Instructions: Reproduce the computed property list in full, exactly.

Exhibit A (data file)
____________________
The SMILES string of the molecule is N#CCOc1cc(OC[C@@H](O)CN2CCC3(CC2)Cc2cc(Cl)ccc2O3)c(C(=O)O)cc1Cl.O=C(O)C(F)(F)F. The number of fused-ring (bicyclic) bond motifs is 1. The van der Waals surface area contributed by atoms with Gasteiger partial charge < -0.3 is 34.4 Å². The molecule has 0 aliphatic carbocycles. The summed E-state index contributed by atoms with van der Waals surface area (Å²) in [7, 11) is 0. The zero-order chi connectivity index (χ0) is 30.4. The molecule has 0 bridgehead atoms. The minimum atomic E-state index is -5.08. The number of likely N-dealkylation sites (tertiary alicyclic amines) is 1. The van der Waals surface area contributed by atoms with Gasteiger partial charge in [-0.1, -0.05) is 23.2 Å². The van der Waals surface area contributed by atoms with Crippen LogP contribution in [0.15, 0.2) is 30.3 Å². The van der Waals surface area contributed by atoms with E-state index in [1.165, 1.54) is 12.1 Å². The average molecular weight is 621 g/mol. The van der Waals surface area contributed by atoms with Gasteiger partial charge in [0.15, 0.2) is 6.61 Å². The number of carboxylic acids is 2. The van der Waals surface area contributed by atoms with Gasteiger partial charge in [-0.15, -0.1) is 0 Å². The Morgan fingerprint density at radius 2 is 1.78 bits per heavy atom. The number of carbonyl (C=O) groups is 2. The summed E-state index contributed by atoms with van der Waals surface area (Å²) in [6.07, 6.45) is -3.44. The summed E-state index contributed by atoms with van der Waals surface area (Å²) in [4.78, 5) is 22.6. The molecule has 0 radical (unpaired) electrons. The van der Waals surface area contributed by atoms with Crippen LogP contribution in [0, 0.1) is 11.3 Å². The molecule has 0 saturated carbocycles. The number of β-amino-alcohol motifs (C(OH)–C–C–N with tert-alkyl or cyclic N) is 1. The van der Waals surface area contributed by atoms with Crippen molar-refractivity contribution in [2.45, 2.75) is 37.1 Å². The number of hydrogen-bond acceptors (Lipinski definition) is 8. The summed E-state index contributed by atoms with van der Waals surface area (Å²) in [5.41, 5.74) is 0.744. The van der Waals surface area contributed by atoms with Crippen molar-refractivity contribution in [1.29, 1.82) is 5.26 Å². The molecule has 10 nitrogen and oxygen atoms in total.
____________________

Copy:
The SMILES string of the molecule is N#CCOc1cc(OC[C@@H](O)CN2CCC3(CC2)Cc2cc(Cl)ccc2O3)c(C(=O)O)cc1Cl.O=C(O)C(F)(F)F. The number of fused-ring (bicyclic) bond motifs is 1. The van der Waals surface area contributed by atoms with Gasteiger partial charge < -0.3 is 34.4 Å². The molecule has 0 aliphatic carbocycles. The summed E-state index contributed by atoms with van der Waals surface area (Å²) in [7, 11) is 0. The zero-order chi connectivity index (χ0) is 30.4. The molecule has 0 bridgehead atoms. The minimum atomic E-state index is -5.08. The number of likely N-dealkylation sites (tertiary alicyclic amines) is 1. The van der Waals surface area contributed by atoms with Gasteiger partial charge in [-0.1, -0.05) is 23.2 Å². The van der Waals surface area contributed by atoms with Crippen LogP contribution in [0.15, 0.2) is 30.3 Å². The van der Waals surface area contributed by atoms with E-state index in [1.165, 1.54) is 12.1 Å². The average molecular weight is 621 g/mol. The van der Waals surface area contributed by atoms with Gasteiger partial charge in [0.15, 0.2) is 6.61 Å². The number of carboxylic acids is 2. The van der Waals surface area contributed by atoms with Gasteiger partial charge in [-0.15, -0.1) is 0 Å². The Morgan fingerprint density at radius 2 is 1.78 bits per heavy atom. The number of carbonyl (C=O) groups is 2. The summed E-state index contributed by atoms with van der Waals surface area (Å²) in [6.07, 6.45) is -3.44. The summed E-state index contributed by atoms with van der Waals surface area (Å²) in [4.78, 5) is 22.6. The molecule has 0 radical (unpaired) electrons. The van der Waals surface area contributed by atoms with Crippen LogP contribution in [0, 0.1) is 11.3 Å². The molecule has 0 saturated carbocycles. The number of β-amino-alcohol motifs (C(OH)–C–C–N with tert-alkyl or cyclic N) is 1. The van der Waals surface area contributed by atoms with Crippen molar-refractivity contribution in [2.45, 2.75) is 37.1 Å². The number of hydrogen-bond acceptors (Lipinski definition) is 8. The summed E-state index contributed by atoms with van der Waals surface area (Å²) in [5.41, 5.74) is 0.744. The van der Waals surface area contributed by atoms with Crippen molar-refractivity contribution in [1.29, 1.82) is 5.26 Å². The molecule has 10 nitrogen and oxygen atoms in total.